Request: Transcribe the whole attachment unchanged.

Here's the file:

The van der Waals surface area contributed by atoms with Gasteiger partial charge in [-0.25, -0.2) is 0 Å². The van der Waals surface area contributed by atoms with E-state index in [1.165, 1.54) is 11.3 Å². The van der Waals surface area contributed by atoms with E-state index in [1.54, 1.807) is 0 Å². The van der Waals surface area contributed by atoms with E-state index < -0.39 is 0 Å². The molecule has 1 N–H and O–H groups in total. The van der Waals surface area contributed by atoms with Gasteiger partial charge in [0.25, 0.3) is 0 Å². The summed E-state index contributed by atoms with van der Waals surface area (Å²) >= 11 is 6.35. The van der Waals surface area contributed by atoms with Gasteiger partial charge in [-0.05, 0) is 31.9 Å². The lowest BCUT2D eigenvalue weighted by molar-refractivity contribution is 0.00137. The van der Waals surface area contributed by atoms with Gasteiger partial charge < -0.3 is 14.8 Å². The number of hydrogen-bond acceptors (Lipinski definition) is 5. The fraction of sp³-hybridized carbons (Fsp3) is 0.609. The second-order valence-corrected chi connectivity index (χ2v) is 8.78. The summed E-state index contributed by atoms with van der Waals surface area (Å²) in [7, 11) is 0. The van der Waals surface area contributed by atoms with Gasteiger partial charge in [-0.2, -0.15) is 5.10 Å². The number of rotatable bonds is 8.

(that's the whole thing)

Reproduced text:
The van der Waals surface area contributed by atoms with Gasteiger partial charge in [-0.25, -0.2) is 0 Å². The van der Waals surface area contributed by atoms with E-state index in [1.165, 1.54) is 11.3 Å². The van der Waals surface area contributed by atoms with E-state index in [1.54, 1.807) is 0 Å². The van der Waals surface area contributed by atoms with E-state index < -0.39 is 0 Å². The molecule has 1 N–H and O–H groups in total. The van der Waals surface area contributed by atoms with Gasteiger partial charge in [0.25, 0.3) is 0 Å². The summed E-state index contributed by atoms with van der Waals surface area (Å²) >= 11 is 6.35. The van der Waals surface area contributed by atoms with Gasteiger partial charge in [-0.05, 0) is 31.9 Å². The lowest BCUT2D eigenvalue weighted by molar-refractivity contribution is 0.00137. The van der Waals surface area contributed by atoms with Gasteiger partial charge < -0.3 is 14.8 Å². The number of hydrogen-bond acceptors (Lipinski definition) is 5. The fraction of sp³-hybridized carbons (Fsp3) is 0.609. The second-order valence-corrected chi connectivity index (χ2v) is 8.78. The summed E-state index contributed by atoms with van der Waals surface area (Å²) in [7, 11) is 0. The van der Waals surface area contributed by atoms with Gasteiger partial charge in [-0.2, -0.15) is 5.10 Å². The number of rotatable bonds is 8.